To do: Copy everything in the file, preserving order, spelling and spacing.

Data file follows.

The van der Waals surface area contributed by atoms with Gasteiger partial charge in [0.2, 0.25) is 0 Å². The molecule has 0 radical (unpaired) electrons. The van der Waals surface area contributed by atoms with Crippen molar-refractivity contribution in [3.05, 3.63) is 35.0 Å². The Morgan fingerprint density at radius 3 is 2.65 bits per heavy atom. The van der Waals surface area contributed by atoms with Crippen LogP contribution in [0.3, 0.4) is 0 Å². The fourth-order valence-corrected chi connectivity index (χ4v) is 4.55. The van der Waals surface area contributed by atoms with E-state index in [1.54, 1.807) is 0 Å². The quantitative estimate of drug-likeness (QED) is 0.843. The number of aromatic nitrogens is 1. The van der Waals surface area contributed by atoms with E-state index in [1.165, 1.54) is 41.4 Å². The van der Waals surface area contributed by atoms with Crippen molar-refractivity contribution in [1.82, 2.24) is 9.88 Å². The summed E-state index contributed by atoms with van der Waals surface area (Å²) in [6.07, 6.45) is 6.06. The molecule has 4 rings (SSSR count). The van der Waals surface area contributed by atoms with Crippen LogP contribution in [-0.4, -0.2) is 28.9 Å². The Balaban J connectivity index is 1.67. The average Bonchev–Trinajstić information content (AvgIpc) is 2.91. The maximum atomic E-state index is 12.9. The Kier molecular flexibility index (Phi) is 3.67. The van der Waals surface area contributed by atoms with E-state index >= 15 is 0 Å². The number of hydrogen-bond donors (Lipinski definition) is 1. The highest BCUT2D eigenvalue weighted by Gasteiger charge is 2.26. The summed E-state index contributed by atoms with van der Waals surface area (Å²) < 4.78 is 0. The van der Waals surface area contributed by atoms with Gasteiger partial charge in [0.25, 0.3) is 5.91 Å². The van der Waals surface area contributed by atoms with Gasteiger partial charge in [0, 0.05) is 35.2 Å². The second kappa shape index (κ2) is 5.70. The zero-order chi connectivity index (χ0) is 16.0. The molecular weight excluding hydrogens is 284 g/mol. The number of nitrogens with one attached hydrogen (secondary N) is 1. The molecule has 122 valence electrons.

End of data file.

The van der Waals surface area contributed by atoms with Gasteiger partial charge in [0.2, 0.25) is 0 Å². The molecule has 0 radical (unpaired) electrons. The van der Waals surface area contributed by atoms with Crippen molar-refractivity contribution in [3.05, 3.63) is 35.0 Å². The Morgan fingerprint density at radius 3 is 2.65 bits per heavy atom. The van der Waals surface area contributed by atoms with Crippen LogP contribution in [0.3, 0.4) is 0 Å². The fourth-order valence-corrected chi connectivity index (χ4v) is 4.55. The van der Waals surface area contributed by atoms with E-state index in [1.54, 1.807) is 0 Å². The quantitative estimate of drug-likeness (QED) is 0.843. The number of aromatic nitrogens is 1. The van der Waals surface area contributed by atoms with E-state index in [1.165, 1.54) is 41.4 Å². The van der Waals surface area contributed by atoms with Crippen molar-refractivity contribution in [1.82, 2.24) is 9.88 Å². The summed E-state index contributed by atoms with van der Waals surface area (Å²) in [6.07, 6.45) is 6.06. The molecule has 4 rings (SSSR count). The van der Waals surface area contributed by atoms with Crippen LogP contribution in [-0.4, -0.2) is 28.9 Å². The Balaban J connectivity index is 1.67. The average Bonchev–Trinajstić information content (AvgIpc) is 2.91. The maximum atomic E-state index is 12.9. The Kier molecular flexibility index (Phi) is 3.67. The van der Waals surface area contributed by atoms with E-state index >= 15 is 0 Å². The number of hydrogen-bond donors (Lipinski definition) is 1. The highest BCUT2D eigenvalue weighted by Gasteiger charge is 2.26. The summed E-state index contributed by atoms with van der Waals surface area (Å²) < 4.78 is 0. The van der Waals surface area contributed by atoms with Gasteiger partial charge in [0.25, 0.3) is 5.91 Å². The van der Waals surface area contributed by atoms with Gasteiger partial charge in [0, 0.05) is 35.2 Å². The second kappa shape index (κ2) is 5.70. The zero-order chi connectivity index (χ0) is 16.0. The molecular weight excluding hydrogens is 284 g/mol. The number of nitrogens with one attached hydrogen (secondary N) is 1. The molecule has 122 valence electrons.